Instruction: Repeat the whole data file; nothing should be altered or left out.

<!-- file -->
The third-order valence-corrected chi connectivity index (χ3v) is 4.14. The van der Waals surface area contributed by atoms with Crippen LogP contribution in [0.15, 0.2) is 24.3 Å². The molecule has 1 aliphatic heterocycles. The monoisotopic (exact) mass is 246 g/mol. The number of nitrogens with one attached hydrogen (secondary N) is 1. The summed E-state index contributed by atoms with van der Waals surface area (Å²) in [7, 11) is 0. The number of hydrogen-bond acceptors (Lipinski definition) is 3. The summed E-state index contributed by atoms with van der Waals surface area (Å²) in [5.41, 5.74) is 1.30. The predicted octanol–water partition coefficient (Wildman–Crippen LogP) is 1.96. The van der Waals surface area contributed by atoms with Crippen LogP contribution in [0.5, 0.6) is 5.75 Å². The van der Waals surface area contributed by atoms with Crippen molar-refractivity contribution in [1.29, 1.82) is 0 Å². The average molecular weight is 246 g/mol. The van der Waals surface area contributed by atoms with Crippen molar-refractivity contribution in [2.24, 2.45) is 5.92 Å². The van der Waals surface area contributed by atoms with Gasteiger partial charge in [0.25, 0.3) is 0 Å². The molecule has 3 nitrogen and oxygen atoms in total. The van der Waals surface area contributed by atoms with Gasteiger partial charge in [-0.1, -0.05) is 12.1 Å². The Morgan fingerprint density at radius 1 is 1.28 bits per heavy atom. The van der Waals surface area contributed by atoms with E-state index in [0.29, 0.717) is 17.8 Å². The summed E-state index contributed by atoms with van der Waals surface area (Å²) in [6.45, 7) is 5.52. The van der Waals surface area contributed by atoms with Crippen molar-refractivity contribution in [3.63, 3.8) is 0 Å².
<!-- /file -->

The third-order valence-corrected chi connectivity index (χ3v) is 4.14. The van der Waals surface area contributed by atoms with Crippen LogP contribution in [0.15, 0.2) is 24.3 Å². The molecule has 1 aliphatic heterocycles. The monoisotopic (exact) mass is 246 g/mol. The number of nitrogens with one attached hydrogen (secondary N) is 1. The summed E-state index contributed by atoms with van der Waals surface area (Å²) in [7, 11) is 0. The number of hydrogen-bond acceptors (Lipinski definition) is 3. The summed E-state index contributed by atoms with van der Waals surface area (Å²) in [5.41, 5.74) is 1.30. The predicted octanol–water partition coefficient (Wildman–Crippen LogP) is 1.96. The van der Waals surface area contributed by atoms with Crippen LogP contribution in [0.5, 0.6) is 5.75 Å². The van der Waals surface area contributed by atoms with Crippen molar-refractivity contribution in [1.29, 1.82) is 0 Å². The average molecular weight is 246 g/mol. The van der Waals surface area contributed by atoms with Crippen molar-refractivity contribution in [2.24, 2.45) is 5.92 Å². The van der Waals surface area contributed by atoms with Gasteiger partial charge in [0.25, 0.3) is 0 Å². The molecule has 3 nitrogen and oxygen atoms in total. The van der Waals surface area contributed by atoms with Gasteiger partial charge in [-0.1, -0.05) is 12.1 Å². The Morgan fingerprint density at radius 1 is 1.28 bits per heavy atom. The van der Waals surface area contributed by atoms with E-state index in [0.29, 0.717) is 17.8 Å². The summed E-state index contributed by atoms with van der Waals surface area (Å²) in [6.45, 7) is 5.52. The van der Waals surface area contributed by atoms with Crippen molar-refractivity contribution in [3.63, 3.8) is 0 Å².